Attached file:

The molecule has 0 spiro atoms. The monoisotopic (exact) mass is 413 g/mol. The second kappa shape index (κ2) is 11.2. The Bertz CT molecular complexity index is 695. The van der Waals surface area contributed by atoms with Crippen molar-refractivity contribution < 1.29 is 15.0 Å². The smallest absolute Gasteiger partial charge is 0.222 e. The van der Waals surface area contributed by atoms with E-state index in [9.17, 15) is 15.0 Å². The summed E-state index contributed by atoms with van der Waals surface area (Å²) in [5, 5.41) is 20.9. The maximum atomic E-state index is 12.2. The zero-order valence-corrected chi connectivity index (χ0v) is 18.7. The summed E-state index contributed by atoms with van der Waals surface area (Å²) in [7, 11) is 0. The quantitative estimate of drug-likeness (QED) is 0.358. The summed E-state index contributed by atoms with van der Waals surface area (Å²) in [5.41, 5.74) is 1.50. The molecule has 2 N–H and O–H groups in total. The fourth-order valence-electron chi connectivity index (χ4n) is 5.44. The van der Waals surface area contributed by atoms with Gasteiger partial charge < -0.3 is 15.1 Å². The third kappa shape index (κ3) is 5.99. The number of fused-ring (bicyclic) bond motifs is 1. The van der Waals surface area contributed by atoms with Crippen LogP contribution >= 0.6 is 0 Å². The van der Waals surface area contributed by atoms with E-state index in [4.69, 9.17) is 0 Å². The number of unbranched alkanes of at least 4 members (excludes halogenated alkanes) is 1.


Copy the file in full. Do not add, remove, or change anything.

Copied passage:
The molecule has 0 spiro atoms. The monoisotopic (exact) mass is 413 g/mol. The second kappa shape index (κ2) is 11.2. The Bertz CT molecular complexity index is 695. The van der Waals surface area contributed by atoms with Crippen molar-refractivity contribution < 1.29 is 15.0 Å². The smallest absolute Gasteiger partial charge is 0.222 e. The van der Waals surface area contributed by atoms with E-state index in [9.17, 15) is 15.0 Å². The summed E-state index contributed by atoms with van der Waals surface area (Å²) in [5, 5.41) is 20.9. The maximum atomic E-state index is 12.2. The zero-order valence-corrected chi connectivity index (χ0v) is 18.7. The summed E-state index contributed by atoms with van der Waals surface area (Å²) in [7, 11) is 0. The quantitative estimate of drug-likeness (QED) is 0.358. The summed E-state index contributed by atoms with van der Waals surface area (Å²) in [5.41, 5.74) is 1.50. The molecule has 2 N–H and O–H groups in total. The fourth-order valence-electron chi connectivity index (χ4n) is 5.44. The van der Waals surface area contributed by atoms with Gasteiger partial charge < -0.3 is 15.1 Å². The third kappa shape index (κ3) is 5.99. The number of fused-ring (bicyclic) bond motifs is 1. The van der Waals surface area contributed by atoms with Crippen LogP contribution >= 0.6 is 0 Å². The van der Waals surface area contributed by atoms with E-state index in [4.69, 9.17) is 0 Å². The number of unbranched alkanes of at least 4 members (excludes halogenated alkanes) is 1.